a single color draws our attention here—
her bright red jacket and matching shoes.
She is very much aware of my camera.
Her quizzical reaction to my presence is
important—she seems wary, waiting for
me to leave. We wonder what the words
chalked on the doors might mean and
what the clothes on the rack may signify.
This is the kind of image that asks questions of its viewers and requires them to
also supply the answers.
In my third example, left, taken in a
New England seafood plant, I try to show
less in order to say more. I am much closer
to the man here than I am to the people
in the other examples, allowing me to let
the details tell a more intimate story. He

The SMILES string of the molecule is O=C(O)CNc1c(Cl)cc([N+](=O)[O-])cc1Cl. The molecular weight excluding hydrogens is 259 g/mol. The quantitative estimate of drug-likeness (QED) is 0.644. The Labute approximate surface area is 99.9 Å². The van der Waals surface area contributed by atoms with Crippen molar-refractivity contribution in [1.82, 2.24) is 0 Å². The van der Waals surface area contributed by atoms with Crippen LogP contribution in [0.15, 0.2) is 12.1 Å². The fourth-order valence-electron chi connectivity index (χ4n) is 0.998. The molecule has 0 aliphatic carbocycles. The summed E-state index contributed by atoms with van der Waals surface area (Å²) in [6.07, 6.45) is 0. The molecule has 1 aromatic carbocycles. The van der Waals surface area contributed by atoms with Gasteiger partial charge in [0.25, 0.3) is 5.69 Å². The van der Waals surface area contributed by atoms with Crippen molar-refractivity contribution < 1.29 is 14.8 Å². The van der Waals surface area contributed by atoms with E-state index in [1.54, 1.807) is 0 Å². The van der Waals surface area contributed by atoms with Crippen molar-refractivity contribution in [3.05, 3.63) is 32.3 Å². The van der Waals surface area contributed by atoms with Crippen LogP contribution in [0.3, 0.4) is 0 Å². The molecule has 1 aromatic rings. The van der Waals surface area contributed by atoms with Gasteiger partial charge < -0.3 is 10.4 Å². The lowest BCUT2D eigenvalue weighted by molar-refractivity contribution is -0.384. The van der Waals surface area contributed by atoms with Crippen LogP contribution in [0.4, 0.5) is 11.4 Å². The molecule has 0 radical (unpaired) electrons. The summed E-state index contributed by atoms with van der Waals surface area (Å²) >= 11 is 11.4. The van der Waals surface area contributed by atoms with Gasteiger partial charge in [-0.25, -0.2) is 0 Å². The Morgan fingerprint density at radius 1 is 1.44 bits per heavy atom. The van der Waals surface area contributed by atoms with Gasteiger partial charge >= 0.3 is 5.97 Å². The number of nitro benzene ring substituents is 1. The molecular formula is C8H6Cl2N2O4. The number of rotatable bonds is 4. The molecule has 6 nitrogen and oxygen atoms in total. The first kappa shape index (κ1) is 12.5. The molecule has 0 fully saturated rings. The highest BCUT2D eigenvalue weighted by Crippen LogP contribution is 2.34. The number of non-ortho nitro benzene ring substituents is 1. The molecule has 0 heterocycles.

takes great care to make sure the floors of
this plant are spotless. We can sense the
diligence and care he brings to the task.
The blue plastic gloves add context for
such a job, while my close-up vantage
point stresses character that comes to us
through the detail in his face.
about the author
Phil Douglis, ABC, IABC Fellow, directs
The Douglis Visual Workshops, now in its
42nd year of training communicators in
visual literacy. Douglis is a widely known
workshop leader and columnist on editorial photography for organizations. He
offers one-on-one tutorial workshops in
digital imaging and photographic communication. For registration information,
email firstname.lastname@example.org. You can also take a
look at his galleries of expressive digital
photography at www.pbase.com/pnd1.